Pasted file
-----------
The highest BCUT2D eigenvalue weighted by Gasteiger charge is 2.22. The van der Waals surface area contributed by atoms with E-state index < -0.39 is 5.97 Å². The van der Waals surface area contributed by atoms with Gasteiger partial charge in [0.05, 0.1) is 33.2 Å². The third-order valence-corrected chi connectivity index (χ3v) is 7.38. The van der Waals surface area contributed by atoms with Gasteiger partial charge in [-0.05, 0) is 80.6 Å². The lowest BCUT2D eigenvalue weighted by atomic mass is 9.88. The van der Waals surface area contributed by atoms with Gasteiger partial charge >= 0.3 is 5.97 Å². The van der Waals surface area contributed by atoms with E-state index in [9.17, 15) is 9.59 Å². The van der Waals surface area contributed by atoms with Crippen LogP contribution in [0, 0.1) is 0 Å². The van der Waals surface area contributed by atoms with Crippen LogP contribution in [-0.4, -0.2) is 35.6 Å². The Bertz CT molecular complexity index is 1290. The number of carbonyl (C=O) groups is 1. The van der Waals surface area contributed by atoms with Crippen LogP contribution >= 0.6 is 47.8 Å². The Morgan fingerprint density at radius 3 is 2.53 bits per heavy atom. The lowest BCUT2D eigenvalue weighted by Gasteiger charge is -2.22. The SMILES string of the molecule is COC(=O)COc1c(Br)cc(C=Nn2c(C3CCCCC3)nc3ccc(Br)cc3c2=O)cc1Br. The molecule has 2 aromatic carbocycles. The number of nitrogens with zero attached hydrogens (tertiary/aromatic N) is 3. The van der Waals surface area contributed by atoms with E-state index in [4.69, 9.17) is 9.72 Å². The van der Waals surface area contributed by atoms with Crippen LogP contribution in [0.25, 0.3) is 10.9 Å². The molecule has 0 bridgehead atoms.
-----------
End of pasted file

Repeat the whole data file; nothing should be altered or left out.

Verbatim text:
The highest BCUT2D eigenvalue weighted by Gasteiger charge is 2.22. The van der Waals surface area contributed by atoms with E-state index < -0.39 is 5.97 Å². The van der Waals surface area contributed by atoms with Gasteiger partial charge in [0.05, 0.1) is 33.2 Å². The third-order valence-corrected chi connectivity index (χ3v) is 7.38. The van der Waals surface area contributed by atoms with Gasteiger partial charge in [-0.05, 0) is 80.6 Å². The lowest BCUT2D eigenvalue weighted by atomic mass is 9.88. The van der Waals surface area contributed by atoms with Gasteiger partial charge >= 0.3 is 5.97 Å². The van der Waals surface area contributed by atoms with E-state index in [9.17, 15) is 9.59 Å². The van der Waals surface area contributed by atoms with Crippen LogP contribution in [0, 0.1) is 0 Å². The van der Waals surface area contributed by atoms with Crippen LogP contribution in [-0.4, -0.2) is 35.6 Å². The Bertz CT molecular complexity index is 1290. The number of carbonyl (C=O) groups is 1. The van der Waals surface area contributed by atoms with Crippen LogP contribution >= 0.6 is 47.8 Å². The Morgan fingerprint density at radius 3 is 2.53 bits per heavy atom. The lowest BCUT2D eigenvalue weighted by Gasteiger charge is -2.22. The SMILES string of the molecule is COC(=O)COc1c(Br)cc(C=Nn2c(C3CCCCC3)nc3ccc(Br)cc3c2=O)cc1Br. The molecule has 2 aromatic carbocycles. The number of nitrogens with zero attached hydrogens (tertiary/aromatic N) is 3. The van der Waals surface area contributed by atoms with E-state index in [4.69, 9.17) is 9.72 Å². The van der Waals surface area contributed by atoms with Crippen LogP contribution in [0.25, 0.3) is 10.9 Å². The molecule has 0 bridgehead atoms.